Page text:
During the hot, dry conditions of summer, numerous trees will shed some of their leaves. A good example is tuliptree (Liriodendron tulipifera). I (think) I remember flying in from the Pacific Northwest in August one dry year and as we got close to landing, was able to pick out the tuliptrees due to their earlier than fall color yellow leaves interspersed on the tree among the more prevalent green.
Today, I was walking in Wooster in northeast Ohio, and the ground was littered with fallen leaves of tuliptree. It even seemed like some of them were sweating in the 90+ temperatures! Not really, just honeydew excreted from sucking insects.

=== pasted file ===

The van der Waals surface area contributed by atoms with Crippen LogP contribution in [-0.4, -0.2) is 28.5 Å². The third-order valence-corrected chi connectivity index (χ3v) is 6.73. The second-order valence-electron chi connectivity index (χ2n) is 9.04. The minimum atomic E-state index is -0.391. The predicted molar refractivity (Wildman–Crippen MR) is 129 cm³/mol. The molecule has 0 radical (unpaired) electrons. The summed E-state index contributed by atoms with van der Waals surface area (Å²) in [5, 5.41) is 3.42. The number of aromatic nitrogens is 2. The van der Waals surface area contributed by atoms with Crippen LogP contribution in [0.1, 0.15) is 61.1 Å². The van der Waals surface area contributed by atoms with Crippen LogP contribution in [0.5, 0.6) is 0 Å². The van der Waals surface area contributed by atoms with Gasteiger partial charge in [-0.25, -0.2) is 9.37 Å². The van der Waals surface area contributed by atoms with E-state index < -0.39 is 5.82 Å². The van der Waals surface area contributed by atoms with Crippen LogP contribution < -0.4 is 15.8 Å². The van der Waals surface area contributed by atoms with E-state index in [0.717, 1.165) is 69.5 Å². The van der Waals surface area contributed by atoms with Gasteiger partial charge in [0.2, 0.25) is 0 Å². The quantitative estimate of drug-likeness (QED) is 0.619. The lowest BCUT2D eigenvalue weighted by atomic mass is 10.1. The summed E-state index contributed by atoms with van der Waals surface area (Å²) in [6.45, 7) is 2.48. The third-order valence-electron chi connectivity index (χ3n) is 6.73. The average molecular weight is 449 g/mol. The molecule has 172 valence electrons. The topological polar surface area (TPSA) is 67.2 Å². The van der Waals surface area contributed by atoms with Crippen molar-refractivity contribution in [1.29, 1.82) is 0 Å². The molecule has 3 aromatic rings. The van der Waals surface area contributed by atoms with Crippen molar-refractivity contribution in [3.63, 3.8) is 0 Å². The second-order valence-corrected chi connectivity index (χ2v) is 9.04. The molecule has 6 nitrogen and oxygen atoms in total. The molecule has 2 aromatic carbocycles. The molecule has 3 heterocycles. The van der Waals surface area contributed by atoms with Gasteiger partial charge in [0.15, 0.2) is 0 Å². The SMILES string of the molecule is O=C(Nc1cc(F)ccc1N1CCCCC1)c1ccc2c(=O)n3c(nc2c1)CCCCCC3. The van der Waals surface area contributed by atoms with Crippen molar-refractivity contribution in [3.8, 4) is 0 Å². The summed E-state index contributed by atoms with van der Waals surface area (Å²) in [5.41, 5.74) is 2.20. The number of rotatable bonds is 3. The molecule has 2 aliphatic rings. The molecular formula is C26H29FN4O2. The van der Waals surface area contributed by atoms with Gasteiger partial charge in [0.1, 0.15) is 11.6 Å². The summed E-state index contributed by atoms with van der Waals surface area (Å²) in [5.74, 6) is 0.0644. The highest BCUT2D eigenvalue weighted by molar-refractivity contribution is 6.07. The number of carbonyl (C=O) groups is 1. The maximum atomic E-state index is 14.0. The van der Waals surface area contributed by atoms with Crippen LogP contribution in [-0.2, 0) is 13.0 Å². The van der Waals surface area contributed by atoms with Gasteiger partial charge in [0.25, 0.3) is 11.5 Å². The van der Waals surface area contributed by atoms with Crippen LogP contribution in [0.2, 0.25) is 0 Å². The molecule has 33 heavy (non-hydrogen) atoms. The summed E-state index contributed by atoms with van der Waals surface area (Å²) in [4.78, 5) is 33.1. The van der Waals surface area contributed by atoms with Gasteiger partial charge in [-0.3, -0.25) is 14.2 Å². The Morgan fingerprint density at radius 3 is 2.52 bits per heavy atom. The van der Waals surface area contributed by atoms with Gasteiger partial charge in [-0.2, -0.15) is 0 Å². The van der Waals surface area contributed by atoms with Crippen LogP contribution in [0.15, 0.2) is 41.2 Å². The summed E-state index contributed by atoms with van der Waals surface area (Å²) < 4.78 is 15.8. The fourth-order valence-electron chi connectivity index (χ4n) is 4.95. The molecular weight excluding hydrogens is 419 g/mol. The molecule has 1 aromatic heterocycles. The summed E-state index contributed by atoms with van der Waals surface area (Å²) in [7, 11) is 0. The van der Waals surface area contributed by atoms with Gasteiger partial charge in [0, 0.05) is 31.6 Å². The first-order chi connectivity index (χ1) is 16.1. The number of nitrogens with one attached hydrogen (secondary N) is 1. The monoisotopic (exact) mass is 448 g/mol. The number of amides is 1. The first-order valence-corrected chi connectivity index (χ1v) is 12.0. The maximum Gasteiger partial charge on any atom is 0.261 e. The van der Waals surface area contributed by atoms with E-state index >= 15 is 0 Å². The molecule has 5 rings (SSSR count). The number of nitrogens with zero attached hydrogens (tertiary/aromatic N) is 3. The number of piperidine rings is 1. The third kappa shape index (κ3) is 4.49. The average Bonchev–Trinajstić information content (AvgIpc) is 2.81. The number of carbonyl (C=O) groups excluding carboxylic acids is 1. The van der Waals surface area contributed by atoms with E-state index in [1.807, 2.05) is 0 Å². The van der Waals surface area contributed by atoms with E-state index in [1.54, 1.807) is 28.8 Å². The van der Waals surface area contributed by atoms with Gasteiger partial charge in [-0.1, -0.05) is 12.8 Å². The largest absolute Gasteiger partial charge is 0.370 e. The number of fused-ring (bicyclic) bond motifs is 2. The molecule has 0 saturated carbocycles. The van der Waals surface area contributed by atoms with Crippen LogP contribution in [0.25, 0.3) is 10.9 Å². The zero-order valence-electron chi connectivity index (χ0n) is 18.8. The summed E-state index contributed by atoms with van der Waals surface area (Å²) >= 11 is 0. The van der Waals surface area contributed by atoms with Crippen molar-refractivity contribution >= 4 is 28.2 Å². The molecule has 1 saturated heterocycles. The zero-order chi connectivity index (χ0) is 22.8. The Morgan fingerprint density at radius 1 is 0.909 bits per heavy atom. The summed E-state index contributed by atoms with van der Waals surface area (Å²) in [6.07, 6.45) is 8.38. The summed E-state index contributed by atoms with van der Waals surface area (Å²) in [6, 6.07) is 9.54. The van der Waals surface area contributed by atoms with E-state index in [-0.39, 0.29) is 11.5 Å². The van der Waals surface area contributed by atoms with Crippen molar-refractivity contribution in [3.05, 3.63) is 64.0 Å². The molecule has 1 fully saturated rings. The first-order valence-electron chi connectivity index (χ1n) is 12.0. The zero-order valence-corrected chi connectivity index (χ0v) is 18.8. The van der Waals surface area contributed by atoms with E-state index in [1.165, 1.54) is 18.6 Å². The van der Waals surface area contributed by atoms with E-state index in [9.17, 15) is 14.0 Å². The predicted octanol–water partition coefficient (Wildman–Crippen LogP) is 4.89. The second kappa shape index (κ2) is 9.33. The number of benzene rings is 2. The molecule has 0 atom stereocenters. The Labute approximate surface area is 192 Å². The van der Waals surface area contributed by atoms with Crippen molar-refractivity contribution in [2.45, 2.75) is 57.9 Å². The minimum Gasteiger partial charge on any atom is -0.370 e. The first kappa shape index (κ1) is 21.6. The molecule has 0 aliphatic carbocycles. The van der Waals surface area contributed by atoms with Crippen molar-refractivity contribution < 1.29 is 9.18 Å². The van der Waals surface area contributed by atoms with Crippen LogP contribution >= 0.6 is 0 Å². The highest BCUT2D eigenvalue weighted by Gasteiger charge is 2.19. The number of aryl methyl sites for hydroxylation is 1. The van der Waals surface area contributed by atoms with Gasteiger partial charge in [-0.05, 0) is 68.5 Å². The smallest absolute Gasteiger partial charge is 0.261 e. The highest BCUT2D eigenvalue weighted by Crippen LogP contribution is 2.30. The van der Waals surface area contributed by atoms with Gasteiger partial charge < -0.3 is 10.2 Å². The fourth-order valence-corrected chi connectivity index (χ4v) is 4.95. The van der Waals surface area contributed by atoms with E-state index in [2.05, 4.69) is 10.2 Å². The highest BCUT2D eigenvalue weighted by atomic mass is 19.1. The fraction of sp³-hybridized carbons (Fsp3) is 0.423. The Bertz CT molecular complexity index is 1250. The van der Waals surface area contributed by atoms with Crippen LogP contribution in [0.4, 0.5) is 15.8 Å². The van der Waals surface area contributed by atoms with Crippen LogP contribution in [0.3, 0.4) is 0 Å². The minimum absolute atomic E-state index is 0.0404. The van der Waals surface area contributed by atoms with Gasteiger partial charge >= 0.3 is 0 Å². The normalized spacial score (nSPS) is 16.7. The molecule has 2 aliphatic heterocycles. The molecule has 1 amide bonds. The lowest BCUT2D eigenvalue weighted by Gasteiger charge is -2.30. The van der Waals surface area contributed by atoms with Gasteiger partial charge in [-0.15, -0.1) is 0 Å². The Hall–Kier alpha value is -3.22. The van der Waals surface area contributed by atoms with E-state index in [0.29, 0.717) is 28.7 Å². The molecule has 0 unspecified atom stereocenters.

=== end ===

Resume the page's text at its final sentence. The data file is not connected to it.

I checked the OSU Ohio Agricultural Research and Development Center in Wooster weather records, and from May 1 until now the average rainfall for this period here is almost 13 inches. Actual this year: 5.11 inches. So, no surprise about the yellowing and falling leaves. Stressful to be sure, but probably of no great import to mature trees. For newly planted trees, though – watering during dry periods is essential if rainfall does not provide the inch of weekly moisture trees need.